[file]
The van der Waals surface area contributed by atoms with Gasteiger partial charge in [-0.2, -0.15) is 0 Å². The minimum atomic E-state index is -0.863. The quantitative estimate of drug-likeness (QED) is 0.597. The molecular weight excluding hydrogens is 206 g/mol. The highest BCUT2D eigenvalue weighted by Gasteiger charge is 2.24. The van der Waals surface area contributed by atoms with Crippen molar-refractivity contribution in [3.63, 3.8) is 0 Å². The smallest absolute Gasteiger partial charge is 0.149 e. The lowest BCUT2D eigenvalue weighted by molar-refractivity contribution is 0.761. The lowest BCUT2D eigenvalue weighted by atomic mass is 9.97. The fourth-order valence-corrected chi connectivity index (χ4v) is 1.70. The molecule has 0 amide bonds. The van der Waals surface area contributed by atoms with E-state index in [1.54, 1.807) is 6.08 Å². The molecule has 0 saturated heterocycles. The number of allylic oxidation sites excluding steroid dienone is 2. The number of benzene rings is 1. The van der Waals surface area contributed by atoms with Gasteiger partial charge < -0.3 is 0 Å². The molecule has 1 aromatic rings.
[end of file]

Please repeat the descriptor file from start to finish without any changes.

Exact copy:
The van der Waals surface area contributed by atoms with Gasteiger partial charge in [-0.2, -0.15) is 0 Å². The minimum atomic E-state index is -0.863. The quantitative estimate of drug-likeness (QED) is 0.597. The molecular weight excluding hydrogens is 206 g/mol. The highest BCUT2D eigenvalue weighted by Gasteiger charge is 2.24. The van der Waals surface area contributed by atoms with Crippen molar-refractivity contribution in [3.63, 3.8) is 0 Å². The smallest absolute Gasteiger partial charge is 0.149 e. The lowest BCUT2D eigenvalue weighted by molar-refractivity contribution is 0.761. The lowest BCUT2D eigenvalue weighted by atomic mass is 9.97. The fourth-order valence-corrected chi connectivity index (χ4v) is 1.70. The molecule has 0 amide bonds. The van der Waals surface area contributed by atoms with E-state index in [1.54, 1.807) is 6.08 Å². The molecule has 0 saturated heterocycles. The number of allylic oxidation sites excluding steroid dienone is 2. The number of benzene rings is 1. The van der Waals surface area contributed by atoms with Gasteiger partial charge < -0.3 is 0 Å². The molecule has 1 aromatic rings.